In Which I Brief You on Books: Ancient Greece, Tricky Faeries, and Social Recluses

I haven’t written a review since October of last year. I know, sad but true.

Thing is, I haven’t really felt like writing reviews. Once upon a time (the distant year of 2013), I did a whole lot of them. Seriously, I think I reviewed every single book I read the moment I finished them. Somehow, though, I ended up in a major review-slump, and more than a year later, I still haven’t managed to crawl my way out of it.

I do not like this, and desperately want to get out of the damn slump.

Last year, I did this “bookshelf tour + recommendations”-thing where I, in lists, wrote down reasons why you might enjoy a particular book.  For example: “You should read Harry Potter if you like…..foreshadowing like holy crap.”

Well, I really enjoyed writing those two posts, and always planned to, at some point, start using the format on the blog on a more regular basis. And now I will! I thought that by doing this with a couple of books each month, I might be able to kind of ease my way back into blogging and reviewing, all while still (maybe) helping some of you on your quest to find books you might want to read.

I will, of course, still write full-length reviews if I ever get the urge to do so. :)

I hope you’ll enjoy it. :)

♦ ♦ ♦ ♦ ♦ ♦ ♦ ♦

The Song of Achilles Title: The Song of Achilles

Author: Madeline Miller

Published:  September 20th 2011

Pages: 384 (Hardcover)

Date read: January 21st 2015

My rating: 4.5 stars

 The Synopsis:

The legend begins…

Greece in the age of heroes. Patroclus, an awkward young prince, has been exiled to the kingdom of Phthia to be raised in the shadow of King Peleus and his golden son, Achilles. “The best of all the Greeks”—strong, beautiful, and the child of a goddess—Achilles is everything the shamed Patroclus is not. Yet despite their differences, the boys become steadfast companions. Their bond deepens as they grow into young men and become skilled in the arts of war and medicine—much to the displeasure and the fury of Achilles’ mother, Thetis, a cruel sea goddess with a hatred of mortals.

When word comes that Helen of Sparta has been kidnapped, the men of Greece, bound by blood and oath, must lay siege to Troy in her name. Seduced by the promise of a glorious destiny, Achilles joins their cause, and torn between love and fear for his friend, Patroclus follows. Little do they know that the Fates will test them both as never before and demand a terrible sacrifice.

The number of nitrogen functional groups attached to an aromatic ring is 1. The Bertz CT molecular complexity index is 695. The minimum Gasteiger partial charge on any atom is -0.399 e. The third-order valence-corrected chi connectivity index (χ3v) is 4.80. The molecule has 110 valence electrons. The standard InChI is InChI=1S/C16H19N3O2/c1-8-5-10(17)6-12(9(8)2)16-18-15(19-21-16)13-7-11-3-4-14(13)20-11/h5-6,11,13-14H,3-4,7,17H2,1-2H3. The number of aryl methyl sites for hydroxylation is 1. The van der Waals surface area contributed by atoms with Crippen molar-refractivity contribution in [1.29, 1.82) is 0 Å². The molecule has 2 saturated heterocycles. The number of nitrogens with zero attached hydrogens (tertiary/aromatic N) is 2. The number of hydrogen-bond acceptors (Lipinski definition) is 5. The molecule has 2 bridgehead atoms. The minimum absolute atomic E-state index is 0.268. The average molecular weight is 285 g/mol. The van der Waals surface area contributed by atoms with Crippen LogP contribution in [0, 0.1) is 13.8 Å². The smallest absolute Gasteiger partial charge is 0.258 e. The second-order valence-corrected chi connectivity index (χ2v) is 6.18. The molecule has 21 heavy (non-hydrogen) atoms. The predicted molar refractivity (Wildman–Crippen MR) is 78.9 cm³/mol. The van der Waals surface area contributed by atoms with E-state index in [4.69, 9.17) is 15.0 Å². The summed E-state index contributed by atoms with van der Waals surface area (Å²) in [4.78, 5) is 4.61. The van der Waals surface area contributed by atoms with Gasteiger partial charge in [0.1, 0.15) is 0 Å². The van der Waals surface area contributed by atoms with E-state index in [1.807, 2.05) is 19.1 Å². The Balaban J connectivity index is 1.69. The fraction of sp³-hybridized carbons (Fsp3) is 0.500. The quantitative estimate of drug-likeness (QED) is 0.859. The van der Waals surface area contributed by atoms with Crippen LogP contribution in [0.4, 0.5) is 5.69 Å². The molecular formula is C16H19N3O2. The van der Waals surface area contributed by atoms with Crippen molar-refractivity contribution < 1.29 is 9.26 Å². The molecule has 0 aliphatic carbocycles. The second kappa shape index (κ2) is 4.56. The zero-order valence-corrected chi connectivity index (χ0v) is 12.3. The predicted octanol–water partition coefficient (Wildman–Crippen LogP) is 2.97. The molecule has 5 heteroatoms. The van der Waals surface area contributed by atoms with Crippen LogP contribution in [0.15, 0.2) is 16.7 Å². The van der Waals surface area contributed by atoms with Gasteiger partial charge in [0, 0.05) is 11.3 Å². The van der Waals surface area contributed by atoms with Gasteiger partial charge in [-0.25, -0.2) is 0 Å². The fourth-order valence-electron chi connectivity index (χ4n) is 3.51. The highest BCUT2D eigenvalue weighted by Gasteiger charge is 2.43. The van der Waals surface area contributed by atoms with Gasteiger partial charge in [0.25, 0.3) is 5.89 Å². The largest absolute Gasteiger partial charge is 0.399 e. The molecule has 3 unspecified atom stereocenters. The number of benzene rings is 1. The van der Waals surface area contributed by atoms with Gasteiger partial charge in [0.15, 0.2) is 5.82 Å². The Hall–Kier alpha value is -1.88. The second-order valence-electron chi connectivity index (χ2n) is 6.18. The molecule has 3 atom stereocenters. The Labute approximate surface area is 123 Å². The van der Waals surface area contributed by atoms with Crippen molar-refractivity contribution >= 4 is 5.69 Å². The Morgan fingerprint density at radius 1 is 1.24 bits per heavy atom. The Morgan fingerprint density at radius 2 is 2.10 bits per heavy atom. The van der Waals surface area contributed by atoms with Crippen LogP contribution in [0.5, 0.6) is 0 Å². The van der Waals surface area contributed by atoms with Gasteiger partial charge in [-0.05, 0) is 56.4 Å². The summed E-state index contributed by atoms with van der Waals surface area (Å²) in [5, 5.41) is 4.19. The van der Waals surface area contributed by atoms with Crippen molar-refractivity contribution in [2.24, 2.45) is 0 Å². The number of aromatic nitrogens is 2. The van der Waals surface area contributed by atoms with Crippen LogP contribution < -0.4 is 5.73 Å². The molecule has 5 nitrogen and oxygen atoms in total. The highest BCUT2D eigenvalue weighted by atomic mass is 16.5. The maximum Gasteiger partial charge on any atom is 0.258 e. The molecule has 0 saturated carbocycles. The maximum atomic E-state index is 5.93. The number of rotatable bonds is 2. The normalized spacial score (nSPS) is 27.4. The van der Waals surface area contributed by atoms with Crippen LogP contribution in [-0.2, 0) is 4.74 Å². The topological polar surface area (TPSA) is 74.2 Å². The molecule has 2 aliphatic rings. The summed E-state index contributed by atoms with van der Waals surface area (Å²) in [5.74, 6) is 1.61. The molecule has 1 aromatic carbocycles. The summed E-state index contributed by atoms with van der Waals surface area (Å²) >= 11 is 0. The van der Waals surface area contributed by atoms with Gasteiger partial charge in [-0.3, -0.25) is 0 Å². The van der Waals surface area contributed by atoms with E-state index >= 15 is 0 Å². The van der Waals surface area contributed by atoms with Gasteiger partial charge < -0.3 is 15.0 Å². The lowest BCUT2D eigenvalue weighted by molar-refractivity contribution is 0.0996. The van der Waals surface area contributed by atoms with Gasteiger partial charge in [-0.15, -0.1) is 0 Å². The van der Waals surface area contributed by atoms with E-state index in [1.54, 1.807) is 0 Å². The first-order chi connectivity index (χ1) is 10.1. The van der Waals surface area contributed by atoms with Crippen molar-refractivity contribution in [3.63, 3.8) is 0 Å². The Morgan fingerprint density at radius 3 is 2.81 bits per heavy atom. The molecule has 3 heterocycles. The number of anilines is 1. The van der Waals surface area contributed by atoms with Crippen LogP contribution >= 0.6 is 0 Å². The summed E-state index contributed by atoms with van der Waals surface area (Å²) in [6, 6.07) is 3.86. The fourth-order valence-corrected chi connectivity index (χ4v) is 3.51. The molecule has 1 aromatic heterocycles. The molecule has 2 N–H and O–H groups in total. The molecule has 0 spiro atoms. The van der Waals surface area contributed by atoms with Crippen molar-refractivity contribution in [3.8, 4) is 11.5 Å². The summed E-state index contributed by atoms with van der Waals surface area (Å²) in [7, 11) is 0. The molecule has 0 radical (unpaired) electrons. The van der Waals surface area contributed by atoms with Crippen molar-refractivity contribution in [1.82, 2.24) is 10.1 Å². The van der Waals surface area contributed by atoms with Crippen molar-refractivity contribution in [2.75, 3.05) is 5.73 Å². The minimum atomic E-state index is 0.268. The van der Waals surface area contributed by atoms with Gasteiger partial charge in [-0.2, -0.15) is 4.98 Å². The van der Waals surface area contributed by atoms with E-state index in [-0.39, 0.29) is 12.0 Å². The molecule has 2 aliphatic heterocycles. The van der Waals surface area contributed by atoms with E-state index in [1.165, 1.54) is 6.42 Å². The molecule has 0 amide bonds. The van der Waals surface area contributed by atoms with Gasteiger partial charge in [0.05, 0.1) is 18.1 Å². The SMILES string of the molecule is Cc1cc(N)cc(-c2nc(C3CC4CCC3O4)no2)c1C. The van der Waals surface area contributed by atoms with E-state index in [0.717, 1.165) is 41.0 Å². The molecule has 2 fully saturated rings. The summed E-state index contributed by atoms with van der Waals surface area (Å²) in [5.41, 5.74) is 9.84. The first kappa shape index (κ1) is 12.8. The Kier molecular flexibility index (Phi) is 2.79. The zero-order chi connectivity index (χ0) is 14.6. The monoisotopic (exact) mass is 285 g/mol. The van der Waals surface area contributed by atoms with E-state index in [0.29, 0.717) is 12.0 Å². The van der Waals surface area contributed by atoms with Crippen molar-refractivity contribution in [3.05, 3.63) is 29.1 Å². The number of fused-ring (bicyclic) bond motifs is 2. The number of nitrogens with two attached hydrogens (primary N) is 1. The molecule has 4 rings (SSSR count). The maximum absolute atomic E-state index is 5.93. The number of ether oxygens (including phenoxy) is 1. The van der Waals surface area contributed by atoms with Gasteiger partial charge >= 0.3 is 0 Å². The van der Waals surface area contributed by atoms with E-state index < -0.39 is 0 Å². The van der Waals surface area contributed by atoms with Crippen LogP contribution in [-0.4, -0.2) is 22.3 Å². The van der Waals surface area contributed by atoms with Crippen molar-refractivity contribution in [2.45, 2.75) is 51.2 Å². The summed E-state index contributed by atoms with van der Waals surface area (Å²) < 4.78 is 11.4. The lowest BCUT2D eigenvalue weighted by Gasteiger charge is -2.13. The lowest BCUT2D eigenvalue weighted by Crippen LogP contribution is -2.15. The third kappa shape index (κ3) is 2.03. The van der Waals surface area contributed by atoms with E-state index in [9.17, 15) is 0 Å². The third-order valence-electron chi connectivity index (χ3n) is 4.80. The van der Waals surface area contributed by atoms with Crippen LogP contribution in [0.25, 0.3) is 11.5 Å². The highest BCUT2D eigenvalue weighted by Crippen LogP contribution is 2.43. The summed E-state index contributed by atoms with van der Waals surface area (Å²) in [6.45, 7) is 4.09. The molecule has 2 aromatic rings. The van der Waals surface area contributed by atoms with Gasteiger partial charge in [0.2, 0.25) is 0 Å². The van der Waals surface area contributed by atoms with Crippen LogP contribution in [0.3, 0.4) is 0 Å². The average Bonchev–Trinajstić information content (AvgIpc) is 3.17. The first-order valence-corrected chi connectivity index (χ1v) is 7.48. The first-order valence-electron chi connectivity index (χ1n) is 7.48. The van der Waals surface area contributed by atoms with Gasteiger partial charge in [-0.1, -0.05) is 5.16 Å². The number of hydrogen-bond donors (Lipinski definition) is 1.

My Comments

This book is still eating at my brain, and thoughts of it can hit me when I least expect it. A few days ago I almost threw a chair while my friend and I were talking about it. If you are familiar with the original story, then you probably also know the reason behind our rage. I haven’t read The Iliad myself, but I hear that The Song of Achilles stays very true to the story.

This is, I believe, not YA, and therefore contains some mature content, though not overly so. It features rape among other things, and remember that it takes place in ancient Greece, where they had quite different values than we have now. It’s almost funny how much they care about some things, and completely dismiss others.

You should read this if you like:
    • Greek mythology
    • The Iliad
    • “Bromance” turned into romance (*insert intense eyebrow wiggling*)
    • Stories that span over great lengths of time (about 30 years)
    • Flawed characters
    • Slow building relationships (like I said, 30 years)
    • War
    • Blood, man
    • Boys in drag
    • Frustration…in a good way (I think)
    • Douchebag gods
    • Douchebag characters…that you actually love
    • Accuracy (I think?)
    • Oh dear, the foreshadowing is strong in this one
    • Greek mythology (because I really like Greek mythology)
A small taste:

“Odysseus inclines his head. “True. But fame is a strange thing. Some men gain glory after they die, while others fade. What is admired in one generation is abhorred in another.” He spread his broad hands. “We cannot say who will survive the holocaust of memory. Who knows?” He smiles. “Perhaps one day even I will be famous. Perhaps more famous than you.”

  4,5 stars kopiera♦ ♦ ♦ ♦ ♦ ♦ ♦ ♦

The Darkest Part of the ForestTitle: The Darkest Part of the Forest

Author: Holly Black

Published:  January 13th 2015

Pages: 336 (Hardcover)

Date read: January 23rd 2015

My rating: 4/5 stars

 The Synopsis:

Children can have a cruel, absolute sense of justice. Children can kill a monster and feel quite proud of themselves. A girl can look at her brother and believe they’re destined to be a knight and a bard who battle evil. She can believe she’s found the thing she’s been made for.

Hazel lives with her brother, Ben, in the strange town of Fairfold where humans and fae exist side by side. The faeries’ seemingly harmless magic attracts tourists, but Hazel knows how dangerous they can be, and she knows how to stop them. Or she did, once.